The celebrated pen of Nguyen Du
It’s customary for Vietnamese people to commemorate the ancestors, related or not, on the anniversary of their death. Not to mourn their passing, but to celebrate their life.
This year marks the 200th anniversary of the death of Nguyen Du, Vietnam’s most beloved poet.
The Nguyen Du Memorial Compound welcomes poetry afficionados from around the country.
The Nguyen Clan of Tien Dien in the central province of Ha Tinh together with the Vietnam Kieu Scholars Society held a solemn ceremony recently to honour the poet, who has lived in the hearts and souls of generations of Vietnamese over the course of two centuries.
When Nguyen Du died in the autumn of 1820, writer Tien Phong Mong Lien Duong wrote a preface for the poet’s famed Truyen Kieu (The Tale of Kieu). “To Nhu [an alias of Nguyen Du] has explored the human psyche, has a personal narrative, has beautifully described nature, and is well-conversed in affairs of the heart. If he hadn’t had a far-reaching vision of the six realms of rebirth and existence: gods, demi-gods, humans, animals, hungry ghosts, and hells, nor had a heart that aches for a thousand lifetimes, he would not have had such immense power in his pen.”
In 1924, the Tien Duc Society, or the Association for the Intellectual and Moral Formation of Annamese, held a grand ceremony commemorating Nguyen Du and his legacy.
Tran Trong Kim, deputy head of the literary section of the society, made a speech about the poet’s life. Pham Quynh, then a minister of the Royal Nguyen Court, presented a bilingual address in Vietnamese and French, while a singing speech was given by Confucian scholar Nguyen Don Phuc and an essay submitted by Bui Ky, encrypted on a stela.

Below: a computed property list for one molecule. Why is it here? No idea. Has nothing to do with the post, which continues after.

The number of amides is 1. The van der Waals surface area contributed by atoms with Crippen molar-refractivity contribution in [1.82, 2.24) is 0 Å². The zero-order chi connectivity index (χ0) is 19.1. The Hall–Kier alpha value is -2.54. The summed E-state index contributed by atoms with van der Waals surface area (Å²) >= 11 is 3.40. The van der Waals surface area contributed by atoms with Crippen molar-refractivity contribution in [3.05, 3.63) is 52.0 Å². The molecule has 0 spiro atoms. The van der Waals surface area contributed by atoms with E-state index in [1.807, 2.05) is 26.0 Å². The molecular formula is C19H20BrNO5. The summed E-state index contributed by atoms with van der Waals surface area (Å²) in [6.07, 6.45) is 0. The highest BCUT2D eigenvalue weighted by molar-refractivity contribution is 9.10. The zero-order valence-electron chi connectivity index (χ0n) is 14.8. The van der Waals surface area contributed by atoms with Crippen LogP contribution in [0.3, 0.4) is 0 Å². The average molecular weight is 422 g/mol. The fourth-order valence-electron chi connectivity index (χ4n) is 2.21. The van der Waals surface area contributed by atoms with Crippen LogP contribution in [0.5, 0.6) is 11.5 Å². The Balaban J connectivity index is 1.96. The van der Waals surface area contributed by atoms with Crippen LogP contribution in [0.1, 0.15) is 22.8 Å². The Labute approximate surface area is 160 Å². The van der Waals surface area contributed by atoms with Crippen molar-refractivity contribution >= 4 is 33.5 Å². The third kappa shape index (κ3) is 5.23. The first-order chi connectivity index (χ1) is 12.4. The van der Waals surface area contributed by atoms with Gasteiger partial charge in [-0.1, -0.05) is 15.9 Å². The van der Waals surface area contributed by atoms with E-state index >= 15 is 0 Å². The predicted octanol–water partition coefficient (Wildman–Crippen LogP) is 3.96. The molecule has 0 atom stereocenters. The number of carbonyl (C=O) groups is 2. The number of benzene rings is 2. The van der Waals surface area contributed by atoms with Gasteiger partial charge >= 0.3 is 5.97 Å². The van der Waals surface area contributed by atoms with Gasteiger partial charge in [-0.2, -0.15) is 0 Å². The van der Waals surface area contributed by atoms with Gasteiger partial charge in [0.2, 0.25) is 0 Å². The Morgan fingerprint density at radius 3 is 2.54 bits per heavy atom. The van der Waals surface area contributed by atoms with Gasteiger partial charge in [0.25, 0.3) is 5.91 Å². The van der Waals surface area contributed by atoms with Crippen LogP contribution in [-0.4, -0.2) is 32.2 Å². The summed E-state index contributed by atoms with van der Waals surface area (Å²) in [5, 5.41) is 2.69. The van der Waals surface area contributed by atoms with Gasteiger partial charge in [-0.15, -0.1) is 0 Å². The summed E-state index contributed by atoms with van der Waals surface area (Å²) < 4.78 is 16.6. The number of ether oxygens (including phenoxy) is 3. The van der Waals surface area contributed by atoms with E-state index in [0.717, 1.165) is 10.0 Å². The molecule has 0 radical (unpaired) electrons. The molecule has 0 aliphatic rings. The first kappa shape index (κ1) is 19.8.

It was at this ceremony that Phạm Quỳnh made his famous remark: “As long as The Tale of Kieu exists, our [Vietnamese] language exists. And our language remains, our country remains.”
In 1965, 20 years after Vietnam became a republic and with the last emperor now a normal citizen, a memorial commemorating Nguyen Du’s birthday was held at the Hanoi Opera House in the presence of the World Peace Council.
During the next 50 years, the beautiful verses of The Tale of Kieu were cited many times, in reconciliation speeches by US Presidents Bill Clinton and Barack Obama as the former foes tried to build new partnerships.
But The Tale of Kieu was not meant to heal diplomatic relationships. It recalled an ill-fated love affair and the destitution of a beautiful young woman forced to put her family’s honour ahead of her own love. Nguyen Du unveiled the dark side of women’s lives, men’s ostensibly grand gestures, and horrific revenge in the name of legal love.
In his latest paper to commemorate the 200th anniversary of Nguyen Du’s passing, scholar Tran Nho Thin from the Hà Nội National University said that, a learned man, Nguyen Du lived in a time when the political power of the ruling Le Court was transgressed by the rising Trinh Lords.
“During the five years from 1782 to 1789, the country was divided into five parts, with rising groups trying to win influence in society. In the north, the conflicts between the Le King and Trinh Lord grew very intense, which led to the destruction of the Lords, but later the Le Dynasty was also corrupted.”